Positive Behavior Increases from Common Language

Positive Behavior Increases from Common Language
Posted on 11/12/2018
A student picks out a prize for showing positive behavior.Within Zion Elementary School District 6, schools utilize programs such as CHAMPS, PBIS, and RRSK to help increase positive behaviors and teach students how to best function within a school and other life settings. At Beulah Park, teachers have taken these programs to a higher level in order to create a deeper understanding and build a better relationship between staff members and students. Principal Curtiss Tolefree stated their focus at the beginning of the school year was “to make sure that we teach school-wide expectations. We can’t assume that students know our school expectations.” All staff members were trained on what it means to be at “Voice Level: Zero” in the hallways/classrooms, and were then shown how to best teach their students the same message. This process has proven to be helpful in many different ways, especially considering the open concept for classrooms.  

For the students of Amanda Kennebeck’s classroom, this new procedure has been crucial and beyond helpful for their academics. Amanda’s classroom is part of the self-contained program EPICS which focuses on students with Autism. Her students are in need of a consistent area that supports their sensory needs, as well as consistent and repetitive learning. When her students are in the hallway, other staff members can now interact with them in a way that is understood on both sides.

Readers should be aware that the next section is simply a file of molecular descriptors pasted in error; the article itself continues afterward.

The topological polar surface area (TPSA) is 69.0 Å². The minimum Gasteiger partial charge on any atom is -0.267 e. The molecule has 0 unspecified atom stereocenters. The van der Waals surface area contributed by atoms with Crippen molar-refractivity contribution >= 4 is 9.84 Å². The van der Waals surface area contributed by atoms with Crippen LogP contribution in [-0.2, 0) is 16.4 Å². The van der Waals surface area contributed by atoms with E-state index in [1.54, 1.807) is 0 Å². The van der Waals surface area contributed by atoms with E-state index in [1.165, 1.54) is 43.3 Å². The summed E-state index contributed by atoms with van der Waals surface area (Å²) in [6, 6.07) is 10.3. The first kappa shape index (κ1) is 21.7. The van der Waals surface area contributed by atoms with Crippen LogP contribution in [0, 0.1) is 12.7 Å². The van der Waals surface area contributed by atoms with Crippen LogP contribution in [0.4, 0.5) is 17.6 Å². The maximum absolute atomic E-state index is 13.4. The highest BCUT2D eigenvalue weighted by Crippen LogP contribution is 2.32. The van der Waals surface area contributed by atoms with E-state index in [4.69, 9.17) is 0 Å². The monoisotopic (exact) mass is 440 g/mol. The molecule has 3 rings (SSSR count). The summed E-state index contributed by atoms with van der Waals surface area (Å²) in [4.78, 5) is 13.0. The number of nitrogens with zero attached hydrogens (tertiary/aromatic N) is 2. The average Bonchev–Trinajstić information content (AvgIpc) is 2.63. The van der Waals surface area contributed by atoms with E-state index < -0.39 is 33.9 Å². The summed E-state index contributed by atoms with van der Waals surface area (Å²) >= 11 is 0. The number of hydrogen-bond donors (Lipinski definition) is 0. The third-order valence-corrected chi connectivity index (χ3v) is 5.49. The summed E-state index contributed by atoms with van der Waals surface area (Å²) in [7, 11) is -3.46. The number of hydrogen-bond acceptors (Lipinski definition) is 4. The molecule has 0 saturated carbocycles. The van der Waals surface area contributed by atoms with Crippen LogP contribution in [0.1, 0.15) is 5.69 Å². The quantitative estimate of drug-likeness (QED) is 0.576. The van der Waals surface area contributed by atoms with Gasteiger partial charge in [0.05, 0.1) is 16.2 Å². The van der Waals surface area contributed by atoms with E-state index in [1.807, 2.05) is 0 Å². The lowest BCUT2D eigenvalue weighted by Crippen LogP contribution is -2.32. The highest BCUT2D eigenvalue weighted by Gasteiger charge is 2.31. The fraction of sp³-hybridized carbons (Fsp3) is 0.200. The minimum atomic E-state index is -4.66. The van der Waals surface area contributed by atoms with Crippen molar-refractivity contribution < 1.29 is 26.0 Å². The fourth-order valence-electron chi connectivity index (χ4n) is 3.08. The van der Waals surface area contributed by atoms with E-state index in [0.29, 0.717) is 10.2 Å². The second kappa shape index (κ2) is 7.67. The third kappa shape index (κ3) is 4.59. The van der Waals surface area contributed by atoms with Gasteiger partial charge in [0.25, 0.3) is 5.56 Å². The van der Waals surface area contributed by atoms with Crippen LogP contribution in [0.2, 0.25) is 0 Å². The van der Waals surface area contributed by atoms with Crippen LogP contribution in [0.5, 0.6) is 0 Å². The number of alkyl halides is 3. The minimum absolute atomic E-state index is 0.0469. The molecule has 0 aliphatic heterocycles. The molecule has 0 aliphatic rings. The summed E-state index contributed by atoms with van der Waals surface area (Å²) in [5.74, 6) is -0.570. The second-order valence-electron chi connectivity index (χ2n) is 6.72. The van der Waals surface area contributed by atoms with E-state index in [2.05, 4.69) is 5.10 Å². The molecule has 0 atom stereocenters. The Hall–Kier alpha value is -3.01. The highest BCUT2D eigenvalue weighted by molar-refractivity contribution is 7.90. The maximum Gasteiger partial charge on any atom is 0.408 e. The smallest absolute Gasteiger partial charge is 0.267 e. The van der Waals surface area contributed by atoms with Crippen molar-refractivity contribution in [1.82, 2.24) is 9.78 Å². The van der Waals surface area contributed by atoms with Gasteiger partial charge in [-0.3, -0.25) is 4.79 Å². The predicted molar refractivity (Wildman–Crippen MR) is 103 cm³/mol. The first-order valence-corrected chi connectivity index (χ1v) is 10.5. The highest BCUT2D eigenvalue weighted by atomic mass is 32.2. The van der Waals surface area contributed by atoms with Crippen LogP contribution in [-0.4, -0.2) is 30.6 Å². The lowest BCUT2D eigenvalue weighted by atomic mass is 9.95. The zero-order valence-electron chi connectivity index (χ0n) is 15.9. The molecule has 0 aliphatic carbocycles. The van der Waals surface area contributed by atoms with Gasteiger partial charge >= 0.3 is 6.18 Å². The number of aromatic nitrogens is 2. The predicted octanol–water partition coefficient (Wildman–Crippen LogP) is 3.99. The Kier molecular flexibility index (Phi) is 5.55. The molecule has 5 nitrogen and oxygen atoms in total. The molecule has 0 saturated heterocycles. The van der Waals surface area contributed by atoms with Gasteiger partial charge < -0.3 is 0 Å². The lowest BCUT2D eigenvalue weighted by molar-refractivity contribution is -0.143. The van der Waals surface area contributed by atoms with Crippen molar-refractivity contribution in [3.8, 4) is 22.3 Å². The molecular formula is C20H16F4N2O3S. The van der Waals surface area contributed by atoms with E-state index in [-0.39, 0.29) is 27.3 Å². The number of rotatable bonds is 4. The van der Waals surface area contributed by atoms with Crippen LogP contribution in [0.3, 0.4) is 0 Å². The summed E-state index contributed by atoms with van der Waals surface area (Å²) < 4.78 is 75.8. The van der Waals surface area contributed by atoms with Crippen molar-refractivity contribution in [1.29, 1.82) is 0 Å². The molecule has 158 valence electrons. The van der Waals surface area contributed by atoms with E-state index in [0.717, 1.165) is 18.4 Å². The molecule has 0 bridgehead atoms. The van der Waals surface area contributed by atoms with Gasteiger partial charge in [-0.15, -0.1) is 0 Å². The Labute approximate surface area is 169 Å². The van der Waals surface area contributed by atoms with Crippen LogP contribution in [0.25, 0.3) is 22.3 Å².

“Voice Level: Zero” is not the only process that has led to an increase of positive behaviors. Administrators have aided in the creation of TAB (Take A Break) Rooms and Pride Paws. TAB Rooms are used for students whose “bodies are not ready for learning.” Students who are in need of a TAB Room are allowed to enter another classroom, in the specified section, and take time to calm down. This method gives students the opportunity to take control of their emotions, while allowing fellow classmates to learn in a controlled environment. Pride Paws was created as a reward for those students who show positive behavior, as it is modeled in the PBIS and RRSK programs used in the district. Students are given Pride Paws by their teacher for showing positive behavior and can choose to put their Pride Paws in a bin for the chance to win a prize.  

By giving students the tools they need to create a conducive learning environment for all, Beulah Park has seen a tremendous increase in positive behavior from last year. During the first quarter of the 2017-2018 school year, there were 91 referrals. This year, there were only 11 referrals during the first quarter. As positive behavior and teacher/student relationships increase, Beulah Park is on its way to a successful year.
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